Before I close this post out, let’s take the data source we created in my last post, and apply it to the XamPivotGridGrouping, and the XamDataSelector.

For demonstration purposes, my main window contains 3 user controls. The XAML is as follows:

<local:PivotGridGroupingMain x:Name="CustomGroupingPivotGrid"
                             DataContext="{Binding Path =DataContext,
                             Grid.Column="1" Grid.Row="1"

<local:StandardPivotGrid x:Name="BasePivot" Grid.Column="1" Grid.Row="1"
                         DataContext="{Binding Path=DataContext, 
                         Visibility="{Binding ElementName=ShowBasePivotGrid,

<local:StandardGroupingView x:Name="GroupingViewPivot"
Grid.Column="1" Grid.Row="1"
                            DataContext="{Binding Path=DataContext,
                            Visibility="{Binding ElementName=ShowGroupingPivotGrid,

As you can see here, I am passing the datacontext of the main window ( an object called GroupingMainViewModel) to the StandardGroupingView.DataContext via a binding. There are several ways I could do this, but this seemed the most effective for this sample.

Inside the StandardGroupingView there is a XamPivotGridGrouping item and a XamDataSelectorGrouping item. The XAML for these is also shown here:

<ig:XamPivotGridGrouping x:Name="BaseGroupingPivot" Grid.Row="1" Grid.Column="1"
                         DataSource="{Binding StatisticResultsDataSource}">
          <ig:RowGroupBySettings Indent="10">
          <ig:FieldChooser RowsItemsSource="{Binding RowsChooseList}" 
                           MeasuresItemsSource="{Binding MeasuresChooseList}" 
                           DisplayMemberPath="Caption" MeasuresGroupHeader="Measures"
                           FieldOrdinalMemberPath="Index" MaxHeight="500" Width="22"/>
                         <ContentControl Margin="10, 2" Content="{Binding}" BorderThickness="0"  
                                         FontWeight="Bold" FontStyle="Italic" />
<ig:Expander Grid.Column="2" Grid.Row="1" >
     <ig:XamDataSelectorGrouping x:Name="dataSelector"
                                 DataSource="{Binding DataSelectorFlatDataSource}">

Both the DataSelector and the PivotGrid are bound to a property of the GroupingMainViewModel:

public GroupingFlatDataSource StatisticResultsDataSource
      if(DataConstructor.OffensiveStaticstAllTeamsData != null) 
          return DataConstructor.OffensiveStaticstAllTeamsData; 
      return DataConstructor.OffensiveStaticstAllTeamsData;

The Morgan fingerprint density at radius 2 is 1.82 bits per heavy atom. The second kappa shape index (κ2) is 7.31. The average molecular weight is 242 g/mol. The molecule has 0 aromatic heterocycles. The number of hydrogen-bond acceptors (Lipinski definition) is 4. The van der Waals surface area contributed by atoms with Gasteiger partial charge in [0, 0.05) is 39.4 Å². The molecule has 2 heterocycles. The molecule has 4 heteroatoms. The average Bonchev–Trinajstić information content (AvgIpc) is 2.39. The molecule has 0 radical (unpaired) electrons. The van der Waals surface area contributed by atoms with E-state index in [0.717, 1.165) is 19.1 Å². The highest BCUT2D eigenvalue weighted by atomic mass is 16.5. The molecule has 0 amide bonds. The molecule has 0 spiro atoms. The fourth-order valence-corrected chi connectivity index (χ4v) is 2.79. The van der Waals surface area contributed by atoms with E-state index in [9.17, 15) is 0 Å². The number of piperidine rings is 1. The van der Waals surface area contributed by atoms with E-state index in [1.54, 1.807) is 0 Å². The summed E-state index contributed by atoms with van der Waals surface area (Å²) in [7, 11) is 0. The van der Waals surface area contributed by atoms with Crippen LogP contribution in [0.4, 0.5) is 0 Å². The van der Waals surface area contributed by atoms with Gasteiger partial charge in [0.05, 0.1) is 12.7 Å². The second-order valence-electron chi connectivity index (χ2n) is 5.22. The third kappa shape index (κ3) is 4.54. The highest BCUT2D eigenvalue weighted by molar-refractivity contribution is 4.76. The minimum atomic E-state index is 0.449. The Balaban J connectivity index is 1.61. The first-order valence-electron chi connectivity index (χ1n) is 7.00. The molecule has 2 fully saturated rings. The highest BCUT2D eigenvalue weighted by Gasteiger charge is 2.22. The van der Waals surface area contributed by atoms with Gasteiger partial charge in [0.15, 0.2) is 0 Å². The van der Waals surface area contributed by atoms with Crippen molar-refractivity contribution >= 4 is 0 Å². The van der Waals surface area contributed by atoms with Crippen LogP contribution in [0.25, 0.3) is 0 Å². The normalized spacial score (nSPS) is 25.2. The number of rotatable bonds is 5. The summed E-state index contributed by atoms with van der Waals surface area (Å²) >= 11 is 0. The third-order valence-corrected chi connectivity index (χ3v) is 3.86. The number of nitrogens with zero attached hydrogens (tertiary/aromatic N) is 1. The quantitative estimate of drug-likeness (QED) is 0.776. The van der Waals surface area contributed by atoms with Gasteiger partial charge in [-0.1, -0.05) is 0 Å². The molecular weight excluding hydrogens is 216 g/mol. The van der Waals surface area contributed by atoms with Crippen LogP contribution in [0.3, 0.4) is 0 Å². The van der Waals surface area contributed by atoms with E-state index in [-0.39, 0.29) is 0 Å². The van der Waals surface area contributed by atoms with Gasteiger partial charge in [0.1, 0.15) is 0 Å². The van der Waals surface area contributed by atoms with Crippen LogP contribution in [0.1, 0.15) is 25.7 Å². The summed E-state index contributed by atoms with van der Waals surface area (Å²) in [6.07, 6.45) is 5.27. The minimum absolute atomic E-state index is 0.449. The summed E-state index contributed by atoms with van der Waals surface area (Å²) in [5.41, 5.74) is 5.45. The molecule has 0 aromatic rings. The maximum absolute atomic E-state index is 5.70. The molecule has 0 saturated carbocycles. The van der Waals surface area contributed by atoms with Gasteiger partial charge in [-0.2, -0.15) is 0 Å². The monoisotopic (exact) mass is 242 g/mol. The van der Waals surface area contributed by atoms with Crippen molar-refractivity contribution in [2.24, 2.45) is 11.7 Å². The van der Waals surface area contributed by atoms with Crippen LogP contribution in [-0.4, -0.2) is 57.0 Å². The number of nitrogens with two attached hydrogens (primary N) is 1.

public GroupingFlatDataSource DataSelectorFlatDataSource
          return DataConstructor.OffensiveStaticstAllTeamsData;

These properties both return the OffensiveStaticstAllTeamsData property from the DataConstructorViewModel, which is itself a property of the GroupingMainViewModel:

private readonly DataConstructorViewModel m_data;

public DataConstructorViewModel DataConstructor
         return m_data;

So you can see, both the grid and the data selector are bound to the same data source.

Without making any further changes, if we run the sample, here is what our XamPivotGridGrouping will look like:

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Figure 6 - Standard View of XamPivotGridGrouping

Where are our expanding group columns? This looks exactly like the XamPivotGrid! What’s going on!?!

There are a couple more settings we need to apply to the XamPivotGridGrouping to get us closer to what we expect. In the XAML we need to add the following to our declaration of the grid:

<ig:XamPivotGridGrouping x:Name="BaseGroupingPivot"
="1" Grid.Column="1"
                         DataSource="{Binding StatisticResultsDataSource}"

UseColumnGroupByView must be set to true to enable the style of column grouping we want. And I am also setting ParentInFrontForColumns to assure that my parent column is at the front of my column hierarchy.

Now when we run it we get a little closer to our desired result:

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Figure 7 - XamPivotGridGrouping View

This gives us a pretty solid idea of how much work we have in front of us. As I mentioned before, there are a lot of moving parts in the XamPivotGridGrouping and quite a few in the XamDataSelectorGrouping as well. Now that we have an idea of at least some of what’s involved, we can start the process of implementing our requirements and modifying the XamPivotGridGrouping control to fit what has been spec’d out.

In my next post we’ll look at how we can modify the XamDataSelectorGrouping items so that we can meet the specification of no hierarchies there, and we’ll also look at how to handle adding custom RowHeader Templates to add images and change font sizes for the Name, Team and Position Row Headers.